Stocks maintained big gains on Friday morning as a better-than-expected quarter from Applied Materials (AMAT - Get Report) alleviated worries over the health of the tech sector. 

The S&P 500 was up 0.7%, the Dow Jones Industrial Average climbed 0.64%, and the Nasdaq added 1.2%.

Applied Materials rose 13% after beating second-quarter estimates and reporting a double-digit boost in orders. The chipmaker reported a 52% quarter-on-quarter orders gain, while earnings of 34 cents a share beat by 2 cents. Its third quarter also looks strong with expected sales growth of 14% to 18% quarter on quarter, far higher than consensus of 2% growth.

The tech sector has been hard hit over this earnings season with big misses from industry giants including Apple (AAPL - Get Report) and Alphabet (GOOGL - Get Report) .

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Sales of previously owned homes increased 1.7% in April to a seasonally adjusted annual rate of 5.45 million, according to the National Association of Realtors. Analysts had expected a pace of 5.41 million. A housing shortage and higher prices is pressuring the market, though demand remains robust. 

Markets saw relief on Friday as investors came to terms with the increased likelihood of a rate hike in June. Minutes from the Fed's April meeting released on Wednesday suggested many members would be comfortable raising rates as soon as next month, more quickly than even the most hawkish of economists' forecasts. A June rate hike now has a 30% probability, according to CME Group. The likelihood had been priced in at less than 10% chance at the beginning of May.

Crude oil was lower after big swings earlier in the week. Commodities have been under relief on supply outages in Nigeria, reduced production in wildfire-stricken Alberta, Canada, and a bullish turn for a number of analysts. West Texas Intermediate crude oil was down 1.1% to $47.63 a barrel.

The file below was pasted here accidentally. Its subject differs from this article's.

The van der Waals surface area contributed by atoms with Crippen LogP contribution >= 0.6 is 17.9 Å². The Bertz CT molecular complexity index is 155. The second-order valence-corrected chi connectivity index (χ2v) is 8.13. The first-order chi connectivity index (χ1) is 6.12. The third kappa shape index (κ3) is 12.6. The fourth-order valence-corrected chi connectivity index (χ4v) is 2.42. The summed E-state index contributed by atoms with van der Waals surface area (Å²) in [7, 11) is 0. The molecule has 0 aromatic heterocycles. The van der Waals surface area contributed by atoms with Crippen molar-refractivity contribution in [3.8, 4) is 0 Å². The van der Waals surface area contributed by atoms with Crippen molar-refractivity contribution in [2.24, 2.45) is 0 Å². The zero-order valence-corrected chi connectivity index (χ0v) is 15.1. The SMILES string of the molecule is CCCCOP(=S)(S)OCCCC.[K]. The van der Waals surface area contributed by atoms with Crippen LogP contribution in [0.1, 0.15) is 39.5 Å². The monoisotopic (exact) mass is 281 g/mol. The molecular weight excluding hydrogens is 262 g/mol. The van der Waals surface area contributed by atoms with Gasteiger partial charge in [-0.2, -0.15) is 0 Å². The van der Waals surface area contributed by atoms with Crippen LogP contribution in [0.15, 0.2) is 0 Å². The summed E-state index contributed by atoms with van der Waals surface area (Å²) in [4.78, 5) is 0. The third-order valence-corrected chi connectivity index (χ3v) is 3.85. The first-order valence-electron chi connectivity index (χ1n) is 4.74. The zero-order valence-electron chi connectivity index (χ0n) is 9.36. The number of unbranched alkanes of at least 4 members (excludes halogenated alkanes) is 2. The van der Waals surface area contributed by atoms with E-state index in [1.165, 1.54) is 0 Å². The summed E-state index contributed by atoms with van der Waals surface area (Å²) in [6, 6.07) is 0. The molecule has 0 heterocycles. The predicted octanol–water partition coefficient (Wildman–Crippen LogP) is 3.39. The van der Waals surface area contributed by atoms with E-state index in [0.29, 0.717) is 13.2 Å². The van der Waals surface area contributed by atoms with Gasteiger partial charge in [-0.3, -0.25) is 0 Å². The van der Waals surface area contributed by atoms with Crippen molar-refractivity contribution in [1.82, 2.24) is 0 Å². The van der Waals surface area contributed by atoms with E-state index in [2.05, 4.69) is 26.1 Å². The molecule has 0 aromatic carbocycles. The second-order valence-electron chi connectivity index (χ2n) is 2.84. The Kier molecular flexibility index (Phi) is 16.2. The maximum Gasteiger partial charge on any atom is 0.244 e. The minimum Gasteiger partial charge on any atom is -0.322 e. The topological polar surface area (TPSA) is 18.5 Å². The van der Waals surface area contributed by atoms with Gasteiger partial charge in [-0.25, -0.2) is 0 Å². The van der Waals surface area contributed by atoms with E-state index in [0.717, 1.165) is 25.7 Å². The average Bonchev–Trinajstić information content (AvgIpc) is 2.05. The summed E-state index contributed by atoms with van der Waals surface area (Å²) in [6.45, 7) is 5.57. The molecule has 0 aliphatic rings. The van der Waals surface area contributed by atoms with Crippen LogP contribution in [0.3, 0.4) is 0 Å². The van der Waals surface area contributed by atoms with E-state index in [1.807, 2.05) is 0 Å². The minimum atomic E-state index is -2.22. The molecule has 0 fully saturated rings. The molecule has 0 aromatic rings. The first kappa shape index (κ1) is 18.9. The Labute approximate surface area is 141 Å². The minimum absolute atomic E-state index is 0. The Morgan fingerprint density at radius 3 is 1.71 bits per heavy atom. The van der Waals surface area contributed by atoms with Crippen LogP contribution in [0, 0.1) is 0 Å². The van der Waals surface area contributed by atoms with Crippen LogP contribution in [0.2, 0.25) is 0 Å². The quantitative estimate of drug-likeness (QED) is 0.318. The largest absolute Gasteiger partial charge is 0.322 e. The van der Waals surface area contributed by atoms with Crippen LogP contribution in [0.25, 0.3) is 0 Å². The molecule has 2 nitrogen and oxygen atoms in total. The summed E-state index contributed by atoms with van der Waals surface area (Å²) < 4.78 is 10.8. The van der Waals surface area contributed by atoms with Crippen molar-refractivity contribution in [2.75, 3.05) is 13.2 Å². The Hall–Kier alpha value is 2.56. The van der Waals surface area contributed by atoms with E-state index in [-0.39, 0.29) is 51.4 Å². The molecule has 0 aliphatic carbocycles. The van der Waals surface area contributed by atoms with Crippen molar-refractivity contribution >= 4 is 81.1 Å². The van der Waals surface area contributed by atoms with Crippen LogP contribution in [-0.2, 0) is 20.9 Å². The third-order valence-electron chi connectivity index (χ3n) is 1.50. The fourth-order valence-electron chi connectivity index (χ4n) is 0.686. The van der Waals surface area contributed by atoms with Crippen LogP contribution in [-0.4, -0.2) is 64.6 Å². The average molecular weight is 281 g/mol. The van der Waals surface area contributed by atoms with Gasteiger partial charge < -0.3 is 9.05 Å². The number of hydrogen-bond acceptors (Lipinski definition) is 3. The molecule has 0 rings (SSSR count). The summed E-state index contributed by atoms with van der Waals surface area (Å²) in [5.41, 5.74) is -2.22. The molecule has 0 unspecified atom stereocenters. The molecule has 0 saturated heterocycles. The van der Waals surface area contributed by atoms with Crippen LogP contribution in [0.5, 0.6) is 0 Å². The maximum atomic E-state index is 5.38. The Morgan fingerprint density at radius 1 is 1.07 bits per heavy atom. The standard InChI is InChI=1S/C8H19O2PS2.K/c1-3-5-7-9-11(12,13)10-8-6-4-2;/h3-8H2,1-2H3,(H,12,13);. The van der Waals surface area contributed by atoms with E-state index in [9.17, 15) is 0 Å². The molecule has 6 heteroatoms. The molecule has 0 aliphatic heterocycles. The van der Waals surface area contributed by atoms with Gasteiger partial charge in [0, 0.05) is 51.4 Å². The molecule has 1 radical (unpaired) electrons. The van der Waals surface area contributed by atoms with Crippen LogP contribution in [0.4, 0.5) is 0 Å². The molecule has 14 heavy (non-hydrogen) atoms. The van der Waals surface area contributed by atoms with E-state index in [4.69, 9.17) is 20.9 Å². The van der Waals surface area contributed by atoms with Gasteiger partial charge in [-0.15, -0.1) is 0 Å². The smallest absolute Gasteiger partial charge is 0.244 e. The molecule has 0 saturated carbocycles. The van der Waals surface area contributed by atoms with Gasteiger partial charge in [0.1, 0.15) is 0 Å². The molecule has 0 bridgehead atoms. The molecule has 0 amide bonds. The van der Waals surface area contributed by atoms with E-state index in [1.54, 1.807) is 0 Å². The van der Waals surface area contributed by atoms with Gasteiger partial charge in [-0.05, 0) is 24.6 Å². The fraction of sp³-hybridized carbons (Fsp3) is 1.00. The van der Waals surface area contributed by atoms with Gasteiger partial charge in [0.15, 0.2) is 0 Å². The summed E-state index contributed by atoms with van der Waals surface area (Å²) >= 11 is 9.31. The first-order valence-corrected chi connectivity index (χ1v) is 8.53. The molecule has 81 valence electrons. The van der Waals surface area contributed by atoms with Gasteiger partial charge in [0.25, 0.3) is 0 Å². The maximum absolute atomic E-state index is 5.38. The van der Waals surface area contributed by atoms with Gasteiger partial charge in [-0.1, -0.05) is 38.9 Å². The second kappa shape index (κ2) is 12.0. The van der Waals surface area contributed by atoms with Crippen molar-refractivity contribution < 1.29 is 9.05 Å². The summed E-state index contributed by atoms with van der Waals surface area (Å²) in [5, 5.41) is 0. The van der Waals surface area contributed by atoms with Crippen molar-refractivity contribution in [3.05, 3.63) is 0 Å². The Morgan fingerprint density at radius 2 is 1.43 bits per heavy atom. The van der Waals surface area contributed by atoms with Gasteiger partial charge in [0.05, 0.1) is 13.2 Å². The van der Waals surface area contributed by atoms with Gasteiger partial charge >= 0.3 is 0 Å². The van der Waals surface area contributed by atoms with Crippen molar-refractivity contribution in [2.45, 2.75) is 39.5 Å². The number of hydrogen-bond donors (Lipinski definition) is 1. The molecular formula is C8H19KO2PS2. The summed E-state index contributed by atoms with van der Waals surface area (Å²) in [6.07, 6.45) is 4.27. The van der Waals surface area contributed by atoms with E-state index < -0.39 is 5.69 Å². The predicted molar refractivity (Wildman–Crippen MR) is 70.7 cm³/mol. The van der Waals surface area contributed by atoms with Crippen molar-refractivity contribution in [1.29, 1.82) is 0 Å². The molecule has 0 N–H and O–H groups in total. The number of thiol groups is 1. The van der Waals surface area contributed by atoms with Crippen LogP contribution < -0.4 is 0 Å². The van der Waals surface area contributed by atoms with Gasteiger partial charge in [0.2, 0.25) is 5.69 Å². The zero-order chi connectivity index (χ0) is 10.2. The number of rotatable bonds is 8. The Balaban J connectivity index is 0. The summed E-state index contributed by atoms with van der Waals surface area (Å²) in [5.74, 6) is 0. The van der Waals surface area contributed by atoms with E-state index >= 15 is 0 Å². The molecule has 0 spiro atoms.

Deere & Co. (DE - Get Report) was 5% lower after a challenging second quarter. The farm machinery maker reported a 28% decline in profit and 4% slide in revenue, a reflection of the "downturn in global farm economy." The company expects equipment sales to drop 9% in fiscal 2016.

Gap (GPS - Get Report) climbed after announcing plans to shut down all 53 of its Old Navy stores in Japan and a number of international Banana Republic stores as part of its streamlining efforts. The closures will result in annual pretax savings of $275 million. The retailer also reported in-line first quarter results.

Foot Locker (FL - Get Report) fell more than 6% on a mixed first quarter. The shoe retailer earned $1.39 a share over the quarter, as analysts expected, while sales climbed 3% to $1.99 billion. However, top-line growth fell just short of estimates of $2 billion. Same-store sales growth of 2.9% missed forecasts of 4.5%.

Brocade Communications (BRCD) fell 3% after reporting disappointing revenue in its second quarter. The networking-tech company reported a 4.3% decline in sales to $523 million, falling short of estimates by $7.5 million. Earnings of 22 cents a share was in line with consensus.

Campbell Soup (CPB - Get Report) inched higher after topping quarterly profit and raising full-year earnings guidance. The canned goods company expects full-year adjusted earnings between $2.93 and $3 a share, up from a previous range of $2.88 to $2.96 a share. Campbell reaffirmed expected full-year sales down 1% to flat.

InterOil (IOC) surged after Oil Search agreed to acquire the Papua New Guinea oil company in a deal worth $2.2 billion. Australia's Oil Search shares were on watch.

Dick's Sporting Goods (DKS - Get Report) was upgraded to buy from neutral with a $53 price target at Goldman Sachs. Analysts said the company is best positioned to gain market share from Sports Authority, which is currently closing all its stores. 

Lowe's (LOW - Get Report) was upgraded to buy with a $90 price target at Citigroup. The firm said the DIY retailer was leveraged to higher industry spending.